Now that a solid 90% of us have had a chance to recover from the Salt Lake Heart Disease regional, we know which 8 teams and which individuals have advanced to nationals. So let’s run through it.
SEMIFINAL #1 – April 16, 12:00 CT
 Florida – Bars
 Michigan – Beam
 Cal – Floor
 Minnesota – Vault
If I were to pick a semifinal to be in, this is the one I’d pick. The top 8 teams all advanced this year, so we don’t have a horribly unbalanced semifinal setup like last time where most of the top teams ended up in the first session, but there are fewer juggernauts in this semifinal. Florida and Michigan will be favored to advance to the final and did produce the two highest scores from this group at regionals (Florida’s 197.950 in the semi and Michigan’s 198.100 in the final), but we saw enough shaky moments from both teams at various times—what with Florida’s near apocalypse in the regional final and Michigan’s trouble beam in the regional semifinal—that this one shouldn’t be considered finished.
SEMIFINAL #2 – April 16, 5:00 CT
 Oklahoma – Bars
 LSU – Floor
 Utah – Beam
 Alabama – Vault
Ooof. So this is going to get interesting. If any team feels safe in this group it will be Oklahoma, which proved by outscoring Alabama in Alabama that it should be a step above the chaos, even if no one ends up being a disaster. But honestly every team here will consider itself a favorite to advance. LSU is ranked to make the final, but—putting it at its most charitable—LSU is lucky to be here after a beam rotation in the regional final that should have been about a 49.000 or 49.100 and scored 49.525. Now, when you take into account other overscores for all the teams, the controversy isn’t quite as clear-cut as it seems from that last rotation alone, but Arizona State and Kentucky have at least an argument that the fix was in.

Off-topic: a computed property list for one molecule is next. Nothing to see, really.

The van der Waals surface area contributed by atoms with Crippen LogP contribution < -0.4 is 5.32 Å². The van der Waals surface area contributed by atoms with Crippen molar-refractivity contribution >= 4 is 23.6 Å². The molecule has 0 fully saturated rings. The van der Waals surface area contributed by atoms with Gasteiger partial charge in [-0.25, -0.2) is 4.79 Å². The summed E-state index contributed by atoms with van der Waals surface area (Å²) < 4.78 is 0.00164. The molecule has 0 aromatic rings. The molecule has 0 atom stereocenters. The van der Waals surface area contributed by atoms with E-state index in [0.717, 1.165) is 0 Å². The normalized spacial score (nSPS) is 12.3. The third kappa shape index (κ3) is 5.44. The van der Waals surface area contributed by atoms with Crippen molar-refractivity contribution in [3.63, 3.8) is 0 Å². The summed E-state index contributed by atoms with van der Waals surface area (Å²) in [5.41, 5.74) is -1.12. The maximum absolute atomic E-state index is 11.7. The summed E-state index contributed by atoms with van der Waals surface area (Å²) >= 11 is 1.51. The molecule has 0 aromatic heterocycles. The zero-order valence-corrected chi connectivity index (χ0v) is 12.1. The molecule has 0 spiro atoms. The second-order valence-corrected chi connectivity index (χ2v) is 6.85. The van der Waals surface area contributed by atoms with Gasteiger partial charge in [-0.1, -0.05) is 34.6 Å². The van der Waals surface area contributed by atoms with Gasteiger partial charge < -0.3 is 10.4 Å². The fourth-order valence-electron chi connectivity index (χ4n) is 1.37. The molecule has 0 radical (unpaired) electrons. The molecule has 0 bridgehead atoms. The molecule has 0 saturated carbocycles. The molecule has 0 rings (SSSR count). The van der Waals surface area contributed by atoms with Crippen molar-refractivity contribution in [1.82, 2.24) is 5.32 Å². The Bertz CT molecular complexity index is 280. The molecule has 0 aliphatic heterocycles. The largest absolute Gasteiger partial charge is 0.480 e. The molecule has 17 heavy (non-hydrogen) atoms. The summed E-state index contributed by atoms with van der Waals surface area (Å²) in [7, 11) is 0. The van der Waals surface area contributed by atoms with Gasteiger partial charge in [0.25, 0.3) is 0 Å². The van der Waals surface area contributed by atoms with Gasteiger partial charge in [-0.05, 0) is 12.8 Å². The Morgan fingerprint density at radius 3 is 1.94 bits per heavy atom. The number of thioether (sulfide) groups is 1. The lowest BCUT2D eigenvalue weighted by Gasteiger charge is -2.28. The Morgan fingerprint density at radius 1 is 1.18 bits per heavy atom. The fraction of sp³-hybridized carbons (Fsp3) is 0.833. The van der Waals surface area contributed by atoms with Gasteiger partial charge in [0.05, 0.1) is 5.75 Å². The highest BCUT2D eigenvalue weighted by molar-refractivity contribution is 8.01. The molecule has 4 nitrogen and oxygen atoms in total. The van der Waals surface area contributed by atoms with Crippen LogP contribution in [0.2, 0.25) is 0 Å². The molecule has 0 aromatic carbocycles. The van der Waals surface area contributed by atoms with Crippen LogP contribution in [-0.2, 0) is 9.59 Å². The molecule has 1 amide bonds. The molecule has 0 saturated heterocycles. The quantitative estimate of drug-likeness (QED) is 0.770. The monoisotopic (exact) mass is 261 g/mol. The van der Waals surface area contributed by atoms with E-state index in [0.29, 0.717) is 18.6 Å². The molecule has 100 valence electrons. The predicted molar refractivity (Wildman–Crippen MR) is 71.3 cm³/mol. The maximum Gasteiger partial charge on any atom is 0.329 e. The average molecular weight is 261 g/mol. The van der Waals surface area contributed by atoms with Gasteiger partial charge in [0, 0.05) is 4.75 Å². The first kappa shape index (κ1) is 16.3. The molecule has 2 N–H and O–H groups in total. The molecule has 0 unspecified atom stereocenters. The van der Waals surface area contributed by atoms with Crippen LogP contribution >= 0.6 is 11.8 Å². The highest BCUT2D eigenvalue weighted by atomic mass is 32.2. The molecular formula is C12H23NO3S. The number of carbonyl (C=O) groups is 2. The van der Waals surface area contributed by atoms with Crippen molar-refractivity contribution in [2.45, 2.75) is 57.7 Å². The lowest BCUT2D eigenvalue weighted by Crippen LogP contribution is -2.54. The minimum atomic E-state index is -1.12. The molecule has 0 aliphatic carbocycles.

Regardless, LSU’s performances at regionals were not top-4 quality and would be beatable in a national semifinal. Utah outcompeted LSU on both days of regionals and will certainly fancy its chances because of that, while Alabama defeated LSU at SECs—though does have some issues of its own to resolve since Alabama’s final scores at regionals were in the 197.5s (sort of pedestrian in this group) and came with the benefit of some very loose scoring. Like LSU, Alabama would need to improve on regionals to make the final here.
No aggressively significant developments in the rotation draws, though we do see Michigan starting on beam. That did not go super great in the regional semifinal and will be an early benchmark at nationals. LSU has the same rotation order as it did in the regional final, ending on beam, which…well I was going to say it also didn’t go great for them, but they’re here. So I guess it did.
CHAMPIONSHIP DRAW – April 17, 2:30 CT
For future reference.
Vault – 1st place, Semifinal 2
Bars – 2nd place, Semifinal 2
Beam – 2nd place, Semifinal 1
Floor – 1st place, Semifinal 1